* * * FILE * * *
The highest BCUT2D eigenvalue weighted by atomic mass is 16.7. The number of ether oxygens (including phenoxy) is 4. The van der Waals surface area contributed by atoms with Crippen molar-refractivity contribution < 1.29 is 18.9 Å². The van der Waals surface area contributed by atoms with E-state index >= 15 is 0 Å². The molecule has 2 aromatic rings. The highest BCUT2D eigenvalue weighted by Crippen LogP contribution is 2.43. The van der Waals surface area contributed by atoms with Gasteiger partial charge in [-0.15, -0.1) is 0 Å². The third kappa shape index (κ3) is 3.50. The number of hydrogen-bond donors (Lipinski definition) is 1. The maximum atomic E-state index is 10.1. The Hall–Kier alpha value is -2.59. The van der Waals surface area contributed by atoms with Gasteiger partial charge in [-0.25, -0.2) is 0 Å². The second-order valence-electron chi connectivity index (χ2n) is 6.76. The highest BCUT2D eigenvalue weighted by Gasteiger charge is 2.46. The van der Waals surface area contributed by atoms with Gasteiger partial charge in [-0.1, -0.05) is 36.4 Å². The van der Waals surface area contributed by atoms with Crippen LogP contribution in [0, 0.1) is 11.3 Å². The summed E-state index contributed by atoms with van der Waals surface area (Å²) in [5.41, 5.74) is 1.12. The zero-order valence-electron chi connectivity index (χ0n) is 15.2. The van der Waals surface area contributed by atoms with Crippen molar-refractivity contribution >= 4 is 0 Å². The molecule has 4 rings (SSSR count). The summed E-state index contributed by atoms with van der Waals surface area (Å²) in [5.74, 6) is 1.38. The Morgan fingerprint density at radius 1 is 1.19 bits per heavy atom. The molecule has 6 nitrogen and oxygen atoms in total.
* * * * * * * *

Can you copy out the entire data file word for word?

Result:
The highest BCUT2D eigenvalue weighted by atomic mass is 16.7. The number of ether oxygens (including phenoxy) is 4. The van der Waals surface area contributed by atoms with Crippen molar-refractivity contribution < 1.29 is 18.9 Å². The van der Waals surface area contributed by atoms with E-state index >= 15 is 0 Å². The molecule has 2 aromatic rings. The highest BCUT2D eigenvalue weighted by Crippen LogP contribution is 2.43. The van der Waals surface area contributed by atoms with Gasteiger partial charge in [-0.15, -0.1) is 0 Å². The third kappa shape index (κ3) is 3.50. The number of hydrogen-bond donors (Lipinski definition) is 1. The maximum atomic E-state index is 10.1. The Hall–Kier alpha value is -2.59. The van der Waals surface area contributed by atoms with Gasteiger partial charge in [-0.25, -0.2) is 0 Å². The second-order valence-electron chi connectivity index (χ2n) is 6.76. The highest BCUT2D eigenvalue weighted by Gasteiger charge is 2.46. The van der Waals surface area contributed by atoms with Gasteiger partial charge in [-0.1, -0.05) is 36.4 Å². The van der Waals surface area contributed by atoms with Crippen LogP contribution in [0, 0.1) is 11.3 Å². The summed E-state index contributed by atoms with van der Waals surface area (Å²) in [5.41, 5.74) is 1.12. The zero-order valence-electron chi connectivity index (χ0n) is 15.2. The van der Waals surface area contributed by atoms with Crippen molar-refractivity contribution >= 4 is 0 Å². The molecule has 4 rings (SSSR count). The summed E-state index contributed by atoms with van der Waals surface area (Å²) in [5.74, 6) is 1.38. The Morgan fingerprint density at radius 1 is 1.19 bits per heavy atom. The molecule has 6 nitrogen and oxygen atoms in total.